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NJ Restraining Order Rule

December 17, 2023


NJ Restraining Order Rules

Restraining orders in New Jersey are governed by the state’s Prevention of Domestic Violence Act. This allows victims of domestic violence to obtain court orders to protect themselves from further abuse by restricting contact with the abuser.

Types of Restraining Orders

Temporary Restraining Orders (TROs)

A victim can request a temporary restraining order (TRO) when first filing a complaint for a restraining order. The TRO goes into effect immediately if the judge determines it is necessary to protect the victim’s life, health or well-being[1].

TROs last until the final restraining order hearing, which must happen within 10 days[2]. They can order the defendant to refrain from contact with the victim, stay away from certain locations like the victim’s home and work, and may require surrender of firearms.

Final Restraining Orders (FROs)

After a hearing where both parties present evidence, a judge can issue a final restraining order (FRO) with permanent restrictions on the defendant. Unlike TROs, FROs do not expire and the restrictions continue indefinitely unless modified by a judge[3].

Violating a restraining order, whether a TRO or FRO, is a criminal offense in NJ[4]. A second offense carries a mandatory minimum jail sentence of 30 days[5].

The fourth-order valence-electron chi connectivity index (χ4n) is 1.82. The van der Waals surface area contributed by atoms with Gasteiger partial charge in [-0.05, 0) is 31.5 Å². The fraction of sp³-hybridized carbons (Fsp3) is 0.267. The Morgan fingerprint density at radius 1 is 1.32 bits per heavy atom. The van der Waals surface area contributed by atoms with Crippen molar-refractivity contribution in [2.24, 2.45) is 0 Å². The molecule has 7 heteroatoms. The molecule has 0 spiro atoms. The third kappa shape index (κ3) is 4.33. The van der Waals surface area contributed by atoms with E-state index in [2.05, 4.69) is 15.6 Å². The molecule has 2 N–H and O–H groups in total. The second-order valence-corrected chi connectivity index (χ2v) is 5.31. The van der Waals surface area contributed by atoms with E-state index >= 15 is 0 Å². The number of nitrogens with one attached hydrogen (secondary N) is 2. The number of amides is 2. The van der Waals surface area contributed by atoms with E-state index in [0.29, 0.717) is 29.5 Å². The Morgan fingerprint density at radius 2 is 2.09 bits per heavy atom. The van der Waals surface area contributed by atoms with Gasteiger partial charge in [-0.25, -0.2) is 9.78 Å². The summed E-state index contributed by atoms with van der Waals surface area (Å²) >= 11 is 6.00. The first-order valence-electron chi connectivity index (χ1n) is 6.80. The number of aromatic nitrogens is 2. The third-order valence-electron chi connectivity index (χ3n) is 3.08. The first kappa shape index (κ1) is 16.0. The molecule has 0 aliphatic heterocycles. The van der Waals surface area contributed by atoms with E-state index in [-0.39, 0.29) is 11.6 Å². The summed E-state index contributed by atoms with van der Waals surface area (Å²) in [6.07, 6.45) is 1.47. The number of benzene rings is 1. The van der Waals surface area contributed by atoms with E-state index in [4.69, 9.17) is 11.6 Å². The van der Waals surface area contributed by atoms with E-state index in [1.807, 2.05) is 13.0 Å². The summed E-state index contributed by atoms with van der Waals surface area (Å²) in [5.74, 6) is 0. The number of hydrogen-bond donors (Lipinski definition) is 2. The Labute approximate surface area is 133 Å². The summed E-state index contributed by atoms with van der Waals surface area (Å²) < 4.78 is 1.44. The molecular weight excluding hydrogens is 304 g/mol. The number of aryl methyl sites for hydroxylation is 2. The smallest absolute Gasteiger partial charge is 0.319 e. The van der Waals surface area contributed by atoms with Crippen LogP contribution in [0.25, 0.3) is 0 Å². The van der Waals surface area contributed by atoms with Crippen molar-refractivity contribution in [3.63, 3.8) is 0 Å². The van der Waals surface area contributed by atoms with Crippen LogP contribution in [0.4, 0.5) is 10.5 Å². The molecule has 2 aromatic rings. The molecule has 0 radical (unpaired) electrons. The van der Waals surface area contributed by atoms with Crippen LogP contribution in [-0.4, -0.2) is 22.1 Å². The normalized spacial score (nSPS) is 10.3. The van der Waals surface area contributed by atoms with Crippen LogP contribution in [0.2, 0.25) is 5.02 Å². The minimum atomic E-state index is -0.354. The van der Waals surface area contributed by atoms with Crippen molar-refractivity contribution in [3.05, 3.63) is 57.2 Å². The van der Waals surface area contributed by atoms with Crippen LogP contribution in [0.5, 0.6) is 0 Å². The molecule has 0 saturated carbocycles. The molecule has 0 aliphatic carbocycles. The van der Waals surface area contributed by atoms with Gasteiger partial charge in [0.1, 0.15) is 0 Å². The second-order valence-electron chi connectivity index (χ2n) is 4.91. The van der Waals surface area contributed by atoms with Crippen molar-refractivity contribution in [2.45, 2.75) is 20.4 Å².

Who Can File for a Restraining Order

Under New Jersey law, the following individuals can file for a domestic violence restraining order if they have been subjected to domestic abuse by:

  • Family or household members including:
    • Current and former dating partners
    • Current and former spouses
    • Persons related by blood, marriage or adoption
    • Foster parents
    • People who have a child in common
  • Victims of non-consensual sexual contact by a stranger
  • Parents or guardians filing on behalf of a minor child or dependent adult against stalking or harassment[6]

Emancipated minors can file for a restraining order as an adult. Minors who are not legally emancipated cannot directly file for a restraining order, but their parent or guardian can file on their behalf[7].

Grounds for Restraining Orders

To obtain any type of restraining order in New Jersey, the victim must establish that an act of domestic violence has occurred. Under NJ law, domestic violence includes the following crimes:

  • Homicide
  • Assault
  • Terroristic threats
  • Kidnapping
  • Criminal restraint
  • False imprisonment
  • Sexual assault
  • Criminal sexual contact
  • Lewdness
  • Criminal mischief
  • Burglary
  • Criminal trespass
  • Harassment
  • Cyberharassment
  • Stalking
  • Criminal coercion
  • Robbery
  • Contempt of a domestic violence order
  • Any other crime putting the victim at risk of serious bodily injury

Courts can also grant restraining orders to victims of sexual assault by a stranger and civil restraints against stalking or harassment of a minor child.